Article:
By Glenn Martin
John Wesley said some last words to those brave souls setting out across a dangerous ocean to a young country beyond the horizons of England. Mr. Wesley knew that these pioneer preachers were risking their lives and trusting in God for survival. He wanted to give focus and purpose and urgency to their divine mission. His parting words to them were and are the key to Christian ministry from Pentecost to and through the 21st Century.
“Offer them Christ” was the Methodist theme for the frontiers of America. From horseback and field and brush arbor and log cabin the circuit riders offered them Christ. Is not that the motivation for all Christian missions? Is that not the primary goal of every church and preacher and Christian in today’s secular world?
People were drawn like metal to a magnet to the proclamation of one who could sacrifice his own life for the sins of all. Anticipation of new birth and new life and hope of heaven permeated the atmosphere when these men of God held up the Bible and presented Jesus the Christ. Invitations and conversions and the planting of new churches inevitably resulted.
Methodism grew up with America and gave birth to a church in every county in this young nation. Leadership was mostly in the hands and hearts of those of the laity (lay preachers) who had limited formal education. They simply “offered them Christ.”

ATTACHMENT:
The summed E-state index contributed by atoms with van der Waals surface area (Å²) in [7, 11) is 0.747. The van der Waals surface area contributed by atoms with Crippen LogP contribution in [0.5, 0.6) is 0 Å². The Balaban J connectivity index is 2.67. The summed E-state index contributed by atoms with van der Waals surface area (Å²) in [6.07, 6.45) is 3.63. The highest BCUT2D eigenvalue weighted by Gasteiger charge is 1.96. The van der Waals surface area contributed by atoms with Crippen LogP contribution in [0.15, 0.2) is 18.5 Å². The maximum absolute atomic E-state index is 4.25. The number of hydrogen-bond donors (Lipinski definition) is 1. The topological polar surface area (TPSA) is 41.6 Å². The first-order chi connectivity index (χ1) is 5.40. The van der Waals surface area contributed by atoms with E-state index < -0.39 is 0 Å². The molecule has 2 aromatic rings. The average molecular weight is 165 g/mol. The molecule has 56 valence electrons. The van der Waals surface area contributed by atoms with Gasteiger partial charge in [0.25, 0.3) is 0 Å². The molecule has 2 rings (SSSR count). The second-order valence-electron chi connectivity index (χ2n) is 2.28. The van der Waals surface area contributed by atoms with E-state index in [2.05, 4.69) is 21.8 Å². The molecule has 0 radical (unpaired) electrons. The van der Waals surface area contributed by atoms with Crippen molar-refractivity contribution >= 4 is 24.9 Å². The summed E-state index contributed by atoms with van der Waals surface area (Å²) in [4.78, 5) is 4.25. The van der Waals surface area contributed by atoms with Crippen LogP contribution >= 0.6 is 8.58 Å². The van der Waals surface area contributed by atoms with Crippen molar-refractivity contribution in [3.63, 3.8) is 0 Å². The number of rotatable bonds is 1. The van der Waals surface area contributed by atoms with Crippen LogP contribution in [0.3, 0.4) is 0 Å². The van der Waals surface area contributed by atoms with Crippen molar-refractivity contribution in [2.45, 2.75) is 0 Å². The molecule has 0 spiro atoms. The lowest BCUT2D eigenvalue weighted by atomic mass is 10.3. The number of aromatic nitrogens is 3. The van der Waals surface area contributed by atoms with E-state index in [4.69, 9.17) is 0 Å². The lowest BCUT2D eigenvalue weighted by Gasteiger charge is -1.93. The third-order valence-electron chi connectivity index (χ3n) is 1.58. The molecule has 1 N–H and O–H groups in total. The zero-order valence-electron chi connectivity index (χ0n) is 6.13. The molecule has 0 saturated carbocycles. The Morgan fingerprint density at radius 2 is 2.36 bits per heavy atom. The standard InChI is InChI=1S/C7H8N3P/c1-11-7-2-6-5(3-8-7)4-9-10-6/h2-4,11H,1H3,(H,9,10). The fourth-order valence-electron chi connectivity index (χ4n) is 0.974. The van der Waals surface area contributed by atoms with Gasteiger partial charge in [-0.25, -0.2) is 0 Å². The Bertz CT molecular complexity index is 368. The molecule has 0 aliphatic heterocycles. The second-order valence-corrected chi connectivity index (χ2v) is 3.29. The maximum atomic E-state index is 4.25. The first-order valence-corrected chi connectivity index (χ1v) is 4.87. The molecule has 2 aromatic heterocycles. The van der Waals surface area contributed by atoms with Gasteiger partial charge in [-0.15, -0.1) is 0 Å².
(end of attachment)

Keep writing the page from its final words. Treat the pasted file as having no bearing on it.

In my work as a part time hospice chaplain, a patient was referred to me after telling the visiting nurse that he had no church, had not been baptized and did not plan to be. “I’m going out just like I am,” he said.
After eight months and some 16 brief visits, I said, “Sir, if Jesus knocked on your door today, would you let him in?” He replied, “I would let him in, sit in his lap and hug his neck.” The patient was born of the spirit that day and died within the month.
He was not converted to real faith by being convinced that the church was holy, or the preacher was smart or the scripture was word perfect. He was simply offered Christ — and he accepted him and invited him into his home and heart.
The assumption that those to whom we preach are all Christians over whom we could do a nice eulogy is a grave mistake. Universalism, absolute predestination or lukewarm Christianity can sterilize our preaching and personal witness. The fruits of the spirit are not a product of academics or philosophies. They are produced by the Christ who has been invited in and given total priority.
Nicodemus said, “Can I be born again when I am old?” Even old church members can be born again, and many will be if we “offer them Christ.” Wesley’s words can again be our theme.
Martin is a retired clergy member of the Mississippi Conference and a regular contributor to the “Advocate.”